While genealogy research can be wickedly challenging for some of our family lines—I'm thinking here of the false tales promoted by my mystery grandfather—other lines seem to come pre-packaged with complete documentation. Those whose ancestry has been compiled in genealogy tomes from the past century may seem to have a head start: simply acquire a copy of the decades-old volume, see what others are saying, and start retrieving data.
Published genealogies may seem to be a boon, but we need to remember that even the most well-meaning, thorough researcher can make mistakes. As I push back through the generations on my mother's ancestry, I'm discovering related surnames for which published (as well as unpublished) manuscripts still exist. The Broyles family of Virginia's Germanna settlement is no exception.
While the Arthur Leslie Keith manuscript which we have been reviewing this week seems to be the mainstay of that family, I was aware that there have been other published resources which we can consult. With the benefits of online access to many digitized materials, finding such books sometimes takes not much more than a search query, direct to Google or another search engine, or through a specific website.
Prime among those websites, at least for our family history purposes, is the FamilySearch site. Included in the FamilySearch offerings is a catalog of their book holdings. That is where I found the two volumes of the Keith manuscript, the first volume being the one I am currently consulting, but searching for the Broyles surname pulls up many more reference materials at FamilySearch than just that one volume.
There is, for instance, another book which I've used in the past, The Broyles, Laffitte and Boyd Relatives and Ancestors of Montague Laffitte Boyd, Jr., M. D. While the book is listed as published by Mrs. Einar Storm Trosdal, it was actually written by Montague Laffitte Boyd, himself. However, while the book does include information reaching back to the original Broyles settlers at Germanna, Dr. Boyd descended from Ozey Robert Broyles, my third great-grandfather, so the relationship and the book provide information focused on those family lines which are closer than my research purposes this month.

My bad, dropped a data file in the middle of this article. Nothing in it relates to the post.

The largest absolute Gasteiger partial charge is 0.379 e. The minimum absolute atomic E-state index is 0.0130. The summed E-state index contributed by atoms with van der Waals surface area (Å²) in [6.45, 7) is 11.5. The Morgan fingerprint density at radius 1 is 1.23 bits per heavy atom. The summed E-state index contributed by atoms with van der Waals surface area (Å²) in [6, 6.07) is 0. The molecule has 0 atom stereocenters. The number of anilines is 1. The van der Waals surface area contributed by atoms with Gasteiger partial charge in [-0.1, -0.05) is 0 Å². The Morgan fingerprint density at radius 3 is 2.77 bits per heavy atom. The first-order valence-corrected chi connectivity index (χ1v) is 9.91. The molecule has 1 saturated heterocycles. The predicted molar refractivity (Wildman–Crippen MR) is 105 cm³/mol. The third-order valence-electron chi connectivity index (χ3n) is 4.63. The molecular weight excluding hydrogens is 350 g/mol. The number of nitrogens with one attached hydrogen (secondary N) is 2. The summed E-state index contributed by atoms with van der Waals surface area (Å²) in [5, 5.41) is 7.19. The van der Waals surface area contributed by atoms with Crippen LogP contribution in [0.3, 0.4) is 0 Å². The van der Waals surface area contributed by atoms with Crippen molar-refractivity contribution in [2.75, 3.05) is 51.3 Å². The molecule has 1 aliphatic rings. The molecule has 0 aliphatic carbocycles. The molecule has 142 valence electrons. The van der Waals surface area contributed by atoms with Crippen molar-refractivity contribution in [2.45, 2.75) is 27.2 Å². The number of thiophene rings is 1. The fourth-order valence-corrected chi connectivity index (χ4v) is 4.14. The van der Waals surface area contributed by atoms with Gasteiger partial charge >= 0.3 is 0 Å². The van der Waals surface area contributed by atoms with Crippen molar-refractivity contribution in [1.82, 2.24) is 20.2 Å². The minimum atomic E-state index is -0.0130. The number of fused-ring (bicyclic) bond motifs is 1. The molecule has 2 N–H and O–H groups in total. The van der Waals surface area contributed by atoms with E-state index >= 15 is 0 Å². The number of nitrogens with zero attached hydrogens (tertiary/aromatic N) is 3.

Seeking Broyles information directly from the Internet provides some older resources. For instance, in one online search, I found a listing of Broyles genealogies gleaned from the old RootsWeb site. Included among the databases mentioned there is actually one from Marcia Philbrick, who just recently posted a comment here at A Family Tapestry about her own Broyles connection.
I always make it a point in my search to include the old books uploaded to websites like Internet Archive. Checking just now, I was able to find several books containing entries on my Broyles ancestors. Some of them were quite directly linked to my family, like the Broyles entries in Richard Simpson's 1913 History of Old Pendleton District. Some of the references were to genealogies which were not directly related to the Broyles family, but for which mention was made in another family's genealogy, such as A History and Genealogy of Some of the Descendants of Colonel John McNeal, 1680-1765. Of course, some of the references in this Broyles search yielded families for which I don't yet know the connection—if there is any at all—such as this publication honoring the Eighth Annual Reunion, Biggs, Ballard, Broyles published in 1938.
If it is an old copy of a now-not-accessible book, a discovery like this makes one grateful for the volunteers who uploaded such material onto a site like Internet Archive. Montague Boyd made mention of such out-of-print volumes in his book, noting that some of the references used he doubted could even be accessed at the time he wrote his book. Some of the books he did mention I have actually been able to locate through online resources like Internet Archive.
While researchers are now resource-rich in the sheer number of materials we can access online—not even discussing those which can be found through an in-person visit to the FamilySearch Library in Salt Lake City, or the Allen County Public Library in Fort Wayne, Indiana—there is one question we still need to encounter. How do we deal with the fact that these resources will also likely contain mistakes?
The more references cited and the more documentation a book includes, the more reliable it will be for our research purposes. Still, for a book published in the early 1900s—or even Dr. Boyd's book, released in 1959—the ability to access documentation is the key element. Our ability to access resources is far more advanced now than any of these well-meaning authors could ever hope to achieve.
With that, our task is to use these older genealogies as trailblazers, coupling that resource with our current access to online records, where we can confirm or reject any assertion made in the decades-old books we find. As trailblazers, those books are useful, pointing us in a possible direction, and I still see them worth the consideration.
That said, the age of book publication is not something behind us. There are some skilled genealogists even now publishing noteworthy volumes on various genealogical material, including family histories. One such volume I recently discovered, published just this past year, focuses specifically on the early years of the Broyles family immigrants in this country. We'll take a look at that volume tomorrow.